There are three primary places you can get a personal loan for purchasing an appliance: Banks, credit unions, and online lenders.
|Banks||Banks typically cater to borrowers with great to excellent credit scores, or those who are already existing customers. They often have the strictest requirements, but they also offer lower interest rates for borrowers with excellent credit.|
|Credit Unions||While you must be a member of the credit union to apply for a loan through one, this can be a great option for borrowers with good or poor credit because they often have less strict requirements and take factors other than your credit score into consideration. They may also have lower interest rates for well-qualified borrowers.|
|Online Lenders||Online lenders typically offer the most flexibility when it comes to qualifying for a loan. These lenders cater to borrowers with all credit scores, and the application, approval, and funding processes are often faster than other options. They also typically have the lowest interest rates for borrowers with excellent credit.|
Whether you should finance an appliance depends on your personal financial situation. Having a great or excellent credit score, low debt-to-income ratio, and steady income can help ensure you get a loan with lower interest rates and better terms. Otherwise, you may want to explore other financing options that may fit better in your budget. Or consider taking time to save enough to purchase the appliance.
If you can, paying for appliances up front will save you money and help you avoid damage to your credit score. However, this isn’t always an option. If you can’t afford to pay for an appliance up front, consider an appliance loan or other type of appliance financing that will allow you to spread the payments over a period of several months or a few years.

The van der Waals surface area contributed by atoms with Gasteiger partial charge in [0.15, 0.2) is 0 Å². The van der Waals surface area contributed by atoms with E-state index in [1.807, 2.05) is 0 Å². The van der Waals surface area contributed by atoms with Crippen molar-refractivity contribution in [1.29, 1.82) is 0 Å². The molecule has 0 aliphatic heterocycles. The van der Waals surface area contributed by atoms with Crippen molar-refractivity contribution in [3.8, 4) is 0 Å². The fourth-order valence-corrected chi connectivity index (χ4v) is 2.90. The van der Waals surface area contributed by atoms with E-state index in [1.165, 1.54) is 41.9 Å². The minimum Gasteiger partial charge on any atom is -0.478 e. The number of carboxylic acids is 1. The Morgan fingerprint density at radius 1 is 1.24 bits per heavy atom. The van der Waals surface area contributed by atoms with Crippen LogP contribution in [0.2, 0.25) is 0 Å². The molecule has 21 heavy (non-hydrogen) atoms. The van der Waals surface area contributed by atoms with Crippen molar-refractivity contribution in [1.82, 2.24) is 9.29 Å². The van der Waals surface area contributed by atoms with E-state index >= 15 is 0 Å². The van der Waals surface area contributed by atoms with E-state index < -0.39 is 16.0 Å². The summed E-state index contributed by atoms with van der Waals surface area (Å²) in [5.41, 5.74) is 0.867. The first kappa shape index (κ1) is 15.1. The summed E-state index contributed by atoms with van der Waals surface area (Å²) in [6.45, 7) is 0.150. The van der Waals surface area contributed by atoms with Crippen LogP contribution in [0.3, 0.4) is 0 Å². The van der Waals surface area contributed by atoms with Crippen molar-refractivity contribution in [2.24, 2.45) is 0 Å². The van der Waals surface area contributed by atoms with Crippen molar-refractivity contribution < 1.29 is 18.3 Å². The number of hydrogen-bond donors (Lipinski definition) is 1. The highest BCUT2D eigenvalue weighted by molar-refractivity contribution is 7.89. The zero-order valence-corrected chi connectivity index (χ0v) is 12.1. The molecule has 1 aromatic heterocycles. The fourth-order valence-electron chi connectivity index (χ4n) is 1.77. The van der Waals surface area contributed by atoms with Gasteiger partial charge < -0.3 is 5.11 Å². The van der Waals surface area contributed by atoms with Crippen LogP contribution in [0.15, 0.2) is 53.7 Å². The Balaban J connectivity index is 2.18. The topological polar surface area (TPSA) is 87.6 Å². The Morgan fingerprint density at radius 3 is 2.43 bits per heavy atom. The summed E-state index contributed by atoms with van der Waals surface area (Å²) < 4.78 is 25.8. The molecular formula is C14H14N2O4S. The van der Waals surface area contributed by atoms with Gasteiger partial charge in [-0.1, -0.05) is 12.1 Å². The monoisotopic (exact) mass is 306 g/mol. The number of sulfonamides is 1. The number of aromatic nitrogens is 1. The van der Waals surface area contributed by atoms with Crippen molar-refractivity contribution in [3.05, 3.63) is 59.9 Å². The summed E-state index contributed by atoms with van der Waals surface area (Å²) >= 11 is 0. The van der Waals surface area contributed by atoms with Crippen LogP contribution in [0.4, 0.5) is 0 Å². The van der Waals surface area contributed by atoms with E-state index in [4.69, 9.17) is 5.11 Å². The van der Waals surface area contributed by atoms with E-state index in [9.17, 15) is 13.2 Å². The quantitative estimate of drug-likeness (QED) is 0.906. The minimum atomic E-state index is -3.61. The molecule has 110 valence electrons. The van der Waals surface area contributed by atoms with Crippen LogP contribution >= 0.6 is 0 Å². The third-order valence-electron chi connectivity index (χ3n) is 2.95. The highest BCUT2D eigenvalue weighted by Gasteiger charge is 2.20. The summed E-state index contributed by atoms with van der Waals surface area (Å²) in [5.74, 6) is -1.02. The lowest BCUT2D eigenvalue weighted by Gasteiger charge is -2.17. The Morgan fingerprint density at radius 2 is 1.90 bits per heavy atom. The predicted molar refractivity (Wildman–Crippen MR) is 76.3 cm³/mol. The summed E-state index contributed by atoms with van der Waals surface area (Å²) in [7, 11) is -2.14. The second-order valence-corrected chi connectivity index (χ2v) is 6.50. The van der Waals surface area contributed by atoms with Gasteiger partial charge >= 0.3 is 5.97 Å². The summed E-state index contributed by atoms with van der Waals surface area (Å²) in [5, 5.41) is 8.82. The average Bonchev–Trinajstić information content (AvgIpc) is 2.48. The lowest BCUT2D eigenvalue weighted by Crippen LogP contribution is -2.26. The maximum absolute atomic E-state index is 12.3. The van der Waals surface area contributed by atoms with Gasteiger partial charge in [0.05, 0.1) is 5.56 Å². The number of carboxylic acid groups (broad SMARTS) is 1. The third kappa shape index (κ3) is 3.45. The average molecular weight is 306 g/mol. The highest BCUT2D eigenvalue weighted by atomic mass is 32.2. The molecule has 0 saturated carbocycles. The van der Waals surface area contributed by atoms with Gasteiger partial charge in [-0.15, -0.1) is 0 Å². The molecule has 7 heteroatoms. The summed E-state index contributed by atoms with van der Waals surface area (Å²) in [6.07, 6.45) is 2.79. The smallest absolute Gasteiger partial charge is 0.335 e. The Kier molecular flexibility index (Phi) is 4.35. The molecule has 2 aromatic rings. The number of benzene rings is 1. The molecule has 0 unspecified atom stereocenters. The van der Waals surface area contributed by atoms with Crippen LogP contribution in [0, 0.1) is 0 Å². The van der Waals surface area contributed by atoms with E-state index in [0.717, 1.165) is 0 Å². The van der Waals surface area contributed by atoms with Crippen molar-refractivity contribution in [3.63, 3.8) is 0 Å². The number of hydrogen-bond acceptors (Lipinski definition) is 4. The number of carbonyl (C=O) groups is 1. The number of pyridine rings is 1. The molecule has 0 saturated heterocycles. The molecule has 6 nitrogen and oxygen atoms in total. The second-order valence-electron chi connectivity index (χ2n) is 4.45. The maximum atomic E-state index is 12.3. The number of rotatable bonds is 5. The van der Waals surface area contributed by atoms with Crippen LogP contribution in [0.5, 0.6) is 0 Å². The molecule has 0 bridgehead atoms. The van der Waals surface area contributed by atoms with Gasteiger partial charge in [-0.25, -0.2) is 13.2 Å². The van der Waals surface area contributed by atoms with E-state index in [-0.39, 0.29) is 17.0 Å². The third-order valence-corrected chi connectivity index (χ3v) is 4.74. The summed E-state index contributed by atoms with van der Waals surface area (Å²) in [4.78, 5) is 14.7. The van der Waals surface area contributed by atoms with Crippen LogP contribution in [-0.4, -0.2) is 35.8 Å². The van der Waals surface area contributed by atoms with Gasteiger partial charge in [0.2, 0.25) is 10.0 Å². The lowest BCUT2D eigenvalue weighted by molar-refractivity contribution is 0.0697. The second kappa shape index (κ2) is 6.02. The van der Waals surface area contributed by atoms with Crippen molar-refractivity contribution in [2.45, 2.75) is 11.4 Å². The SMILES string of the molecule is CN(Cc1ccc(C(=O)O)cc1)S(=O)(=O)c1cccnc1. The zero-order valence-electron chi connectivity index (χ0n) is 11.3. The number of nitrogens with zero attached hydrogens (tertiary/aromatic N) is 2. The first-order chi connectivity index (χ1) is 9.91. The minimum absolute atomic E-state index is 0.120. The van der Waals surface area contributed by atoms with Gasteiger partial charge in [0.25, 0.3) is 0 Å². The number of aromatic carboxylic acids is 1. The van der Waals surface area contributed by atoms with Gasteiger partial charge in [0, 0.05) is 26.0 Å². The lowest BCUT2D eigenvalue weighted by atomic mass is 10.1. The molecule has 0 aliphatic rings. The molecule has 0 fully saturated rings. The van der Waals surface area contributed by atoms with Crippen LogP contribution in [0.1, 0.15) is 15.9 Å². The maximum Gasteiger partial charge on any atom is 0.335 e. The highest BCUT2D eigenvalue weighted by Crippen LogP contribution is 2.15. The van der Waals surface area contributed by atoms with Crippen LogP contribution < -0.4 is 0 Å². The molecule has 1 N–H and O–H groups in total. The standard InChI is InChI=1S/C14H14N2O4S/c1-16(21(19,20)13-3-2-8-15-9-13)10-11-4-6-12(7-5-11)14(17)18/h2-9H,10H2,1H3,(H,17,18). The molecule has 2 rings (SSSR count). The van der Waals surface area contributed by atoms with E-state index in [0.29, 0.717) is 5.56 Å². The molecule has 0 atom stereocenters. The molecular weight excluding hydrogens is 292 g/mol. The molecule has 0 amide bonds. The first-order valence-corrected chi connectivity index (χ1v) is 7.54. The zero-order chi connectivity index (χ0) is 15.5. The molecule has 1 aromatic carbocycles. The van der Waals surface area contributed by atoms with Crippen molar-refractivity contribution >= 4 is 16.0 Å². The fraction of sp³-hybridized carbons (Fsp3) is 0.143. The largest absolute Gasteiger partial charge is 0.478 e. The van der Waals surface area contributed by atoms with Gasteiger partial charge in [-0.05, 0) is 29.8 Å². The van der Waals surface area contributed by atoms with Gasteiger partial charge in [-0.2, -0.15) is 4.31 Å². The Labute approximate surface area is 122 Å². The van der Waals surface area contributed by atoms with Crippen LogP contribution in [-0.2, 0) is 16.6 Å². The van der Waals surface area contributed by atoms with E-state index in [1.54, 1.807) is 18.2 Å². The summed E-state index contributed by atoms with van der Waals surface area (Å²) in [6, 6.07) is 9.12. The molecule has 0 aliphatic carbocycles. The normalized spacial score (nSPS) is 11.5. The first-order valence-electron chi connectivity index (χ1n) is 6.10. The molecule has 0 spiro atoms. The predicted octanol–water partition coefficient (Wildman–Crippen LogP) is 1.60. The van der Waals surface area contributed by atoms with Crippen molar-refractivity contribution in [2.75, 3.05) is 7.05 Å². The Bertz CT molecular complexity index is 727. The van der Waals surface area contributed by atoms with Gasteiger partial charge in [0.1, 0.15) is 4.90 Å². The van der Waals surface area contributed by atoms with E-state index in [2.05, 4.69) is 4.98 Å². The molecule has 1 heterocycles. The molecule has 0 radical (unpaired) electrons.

When you first apply for an appliance loan, it will trigger a hard credit inquiry. This will decrease your score by a few points for a temporary period. If you continue to make your monthly loan payments, your score should rebound and even improve. However, missing payments can significantly damage your score.
According to experts, the best time to buy appliances is when new models roll out: washers, dryers, and dishwashers come out in the fall (September and October), refrigerators in May, and ranges/ovens in January. When the latest models are unveiled, many stores put older models on sale. Historically, holiday weekends like Memorial Day and Labor Day also often have sales.
Purchasing appliances as a package does often come with cost-savings, often keeping hundreds or even thousands of dollars in your pockets through discounts and rebates. In fact, by purchasing three or more appliances in a bundle, experts estimate you could save up to 20% of the final cost. Keep in mind this depends on the store and the appliances.
Big-box retailers like Home Depot and Lowe’s typically have a large variety of appliances and will often have sales. Other places like Costco offer low warehouse prices on name-brand appliances. Check for other warehouses in your area, or retail locations, that may have appliances on hand.
While you need a good to excellent credit score (670+) to qualify for the best personal loan conditions and lower interest rates, you may still be able to qualify for an appliance loan if you have poor credit. Some online lenders and credit unions will extend personal loan options to borrowers with bad credit, but you’ll likely have a higher interest rate.